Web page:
• Lesbianism is very open.  Emily is wrestling with expectations to be straight and her desires for women.  The new girl in town is very forward in her pursuit of Emily.  The show is very vocal about this being acceptable and something her friends encourage her to explore and try.[2]  Not only that, but the scenes of girls kissing in the show is very emotionally charged and uncomfortable (to me at least).
  • In the book, there are repeated references to and detailed descriptions of girls being in their undergarments.  On at least two occasions, the girls then go swimming.  In one instance, Spencer is in the hot tub at her house when her sister’s fiancé comes for a swim – and hits on her.  (Remember, she is in underwear, not a swimsuit.)  In another, Emily and Maya (the new girl in town who is hitting on Emily) go for a swim in a pond they came across.  The book goes into specific and uncomfortable detail (in my opinion) about how one of the girls is noticing the transparency of the other’s wet under clothes…and describes all that is revealed.
  • Spencer is rubbing icy hot on a sore hamstring when her sister’s fiancé comes by and offers to help.  She takes off her pants, puts on a towel so he can rub her hamstring down in the bathroom…while she contemplates kissing him.
  • Hanna steals a car and wrecks it – because she is angry that she can’t seem to seduce her boyfriend and get him to sleep with her, though she strips for him in the woods.  Additionally, there are freshmen boys crashing the party watching the whole scene in the woods.
  • Aria is also doing all she can to seduce her teacher.  They had already made out together in a girls’ restroom after meeting in a bar before school.  But once he knew he was her teacher, he tried to set up boundaries.  That didn’t last.  She ends up alone at his place for dinner, and then they end up naked in bed together – but they “don’t have sex”.  (The TV shows that I saw didn’t actually have them naked in bed.)  Should I remind you that she is a high school student?  He is her teacher.  This is illegal at the very least.
  • At one point (and forgive me, I can’t find the exact reference to quote for you), the author compares something to a “wet dream” – which (again, please forgive my editorial comment) seems completely out of place to me in a book written to teen girls.
  • Each of the girls lies to the cops along with their parents and other authorities.
  • The entire plot is centered around an incident of pretty extreme bullying in Jr. High – a girl was blinded in the incident and the girls have all lied to cover for it, no one taking responsibility.  The thing is, the girls are portrayed more or less as the victims and the heroines, when they were at least accomplices in some extreme cruelty.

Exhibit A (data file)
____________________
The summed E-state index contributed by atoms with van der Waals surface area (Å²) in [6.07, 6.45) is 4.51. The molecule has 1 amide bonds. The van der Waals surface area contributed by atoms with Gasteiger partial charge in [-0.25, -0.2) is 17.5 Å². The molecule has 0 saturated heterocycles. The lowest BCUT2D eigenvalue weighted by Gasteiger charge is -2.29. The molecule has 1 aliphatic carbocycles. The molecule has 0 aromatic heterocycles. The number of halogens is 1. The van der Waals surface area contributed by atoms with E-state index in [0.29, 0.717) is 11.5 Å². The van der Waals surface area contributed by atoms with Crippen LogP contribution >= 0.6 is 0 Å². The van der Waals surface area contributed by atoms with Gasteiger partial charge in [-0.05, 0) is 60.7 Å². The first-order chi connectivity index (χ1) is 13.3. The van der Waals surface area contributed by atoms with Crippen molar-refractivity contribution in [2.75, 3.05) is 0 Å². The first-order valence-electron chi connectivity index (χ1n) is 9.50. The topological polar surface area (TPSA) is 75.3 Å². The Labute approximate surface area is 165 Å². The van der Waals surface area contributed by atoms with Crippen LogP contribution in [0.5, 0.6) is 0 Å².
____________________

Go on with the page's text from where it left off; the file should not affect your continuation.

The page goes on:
I could go on and on, but hopefully you get the point.  I dare not repeat line for line on our website, but I have tried to give you the general idea.  If the situations themselves aren’t inappropriate enough (those are focused on more in THIS document), the way they are written about is also cause for concern.  I had the same feeling both reading and watching – it’s very emotionally charged in a dirty way.  It simply made me feel dirty.  It’s crass.  It’s bold.  It’s descriptive…about things I saw no need to describe.

I know this may seem tame by comparison to some of the things that are out there.  And just as American desserts seem too sweet to someone of another country/culture, and by contrast, their desserts seem too bland to us Americans – my reactions to this series are largely based on my “diet” – the things I generally see/watch/hear.  Regardless of how you feel about this show, it at least raises some questions about whether our “taste buds” are in tune with God’s.  THIS article deals a little more closely with that – with some general principles and scriptural guidelines for how we approach the things we see/watch/etc.

[1] Psalm 101: 2

[2] Editor’s note here: I have a friend whose gay brother encouraged her – if there is any way you can like men – do it.  Fight for it.  Don’t go this route.  Unfortunately, she and her brother both chose to give in to their desires and like all sin, it’s a progressive spiral.  This isn’t a dessert you can try and see if you like it.  It’s a doorway to sin – and Satan wants IN.  Give him an inch…he’ll take a mile.  Like any sexual sin, we ought to have friends who are encouraging us to stand firm, to flee temptation, NOT to try it and see what you think.  It’s not as simple as that.  You can’t just dip your toe in this water to see how it feels.  It’s quick sand and once you dip your toe in, it begins to pull the rest of you in as well.  This message that we should just explore every options seems particularly dangerous to me.